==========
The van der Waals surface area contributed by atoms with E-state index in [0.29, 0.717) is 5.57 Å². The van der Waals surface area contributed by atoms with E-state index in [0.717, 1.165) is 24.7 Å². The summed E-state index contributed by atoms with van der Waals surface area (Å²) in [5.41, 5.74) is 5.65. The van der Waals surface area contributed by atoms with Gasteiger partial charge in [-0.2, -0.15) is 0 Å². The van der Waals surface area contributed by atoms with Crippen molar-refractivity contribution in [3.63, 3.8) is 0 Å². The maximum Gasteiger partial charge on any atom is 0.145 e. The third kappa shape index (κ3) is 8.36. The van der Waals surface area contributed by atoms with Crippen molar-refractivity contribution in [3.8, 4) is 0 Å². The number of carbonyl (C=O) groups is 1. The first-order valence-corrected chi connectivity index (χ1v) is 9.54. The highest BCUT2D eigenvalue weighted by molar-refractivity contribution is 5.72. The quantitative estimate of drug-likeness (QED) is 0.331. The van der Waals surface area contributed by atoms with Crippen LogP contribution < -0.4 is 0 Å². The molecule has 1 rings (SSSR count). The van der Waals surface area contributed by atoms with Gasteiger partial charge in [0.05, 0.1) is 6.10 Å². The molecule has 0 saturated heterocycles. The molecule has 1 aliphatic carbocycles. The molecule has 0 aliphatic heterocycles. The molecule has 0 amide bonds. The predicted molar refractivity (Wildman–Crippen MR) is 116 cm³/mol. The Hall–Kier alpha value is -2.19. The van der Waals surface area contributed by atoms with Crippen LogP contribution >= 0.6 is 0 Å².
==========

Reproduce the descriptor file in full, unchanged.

The van der Waals surface area contributed by atoms with E-state index in [0.29, 0.717) is 5.57 Å². The van der Waals surface area contributed by atoms with E-state index in [0.717, 1.165) is 24.7 Å². The summed E-state index contributed by atoms with van der Waals surface area (Å²) in [5.41, 5.74) is 5.65. The van der Waals surface area contributed by atoms with Gasteiger partial charge in [-0.2, -0.15) is 0 Å². The van der Waals surface area contributed by atoms with Crippen molar-refractivity contribution in [3.63, 3.8) is 0 Å². The maximum Gasteiger partial charge on any atom is 0.145 e. The third kappa shape index (κ3) is 8.36. The van der Waals surface area contributed by atoms with Crippen molar-refractivity contribution in [3.8, 4) is 0 Å². The number of carbonyl (C=O) groups is 1. The first-order valence-corrected chi connectivity index (χ1v) is 9.54. The highest BCUT2D eigenvalue weighted by molar-refractivity contribution is 5.72. The quantitative estimate of drug-likeness (QED) is 0.331. The van der Waals surface area contributed by atoms with Crippen LogP contribution < -0.4 is 0 Å². The molecule has 1 rings (SSSR count). The van der Waals surface area contributed by atoms with Gasteiger partial charge in [0.05, 0.1) is 6.10 Å². The molecule has 0 saturated heterocycles. The molecule has 1 aliphatic carbocycles. The molecule has 0 aliphatic heterocycles. The molecule has 0 amide bonds. The predicted molar refractivity (Wildman–Crippen MR) is 116 cm³/mol. The Hall–Kier alpha value is -2.19. The van der Waals surface area contributed by atoms with Crippen LogP contribution >= 0.6 is 0 Å².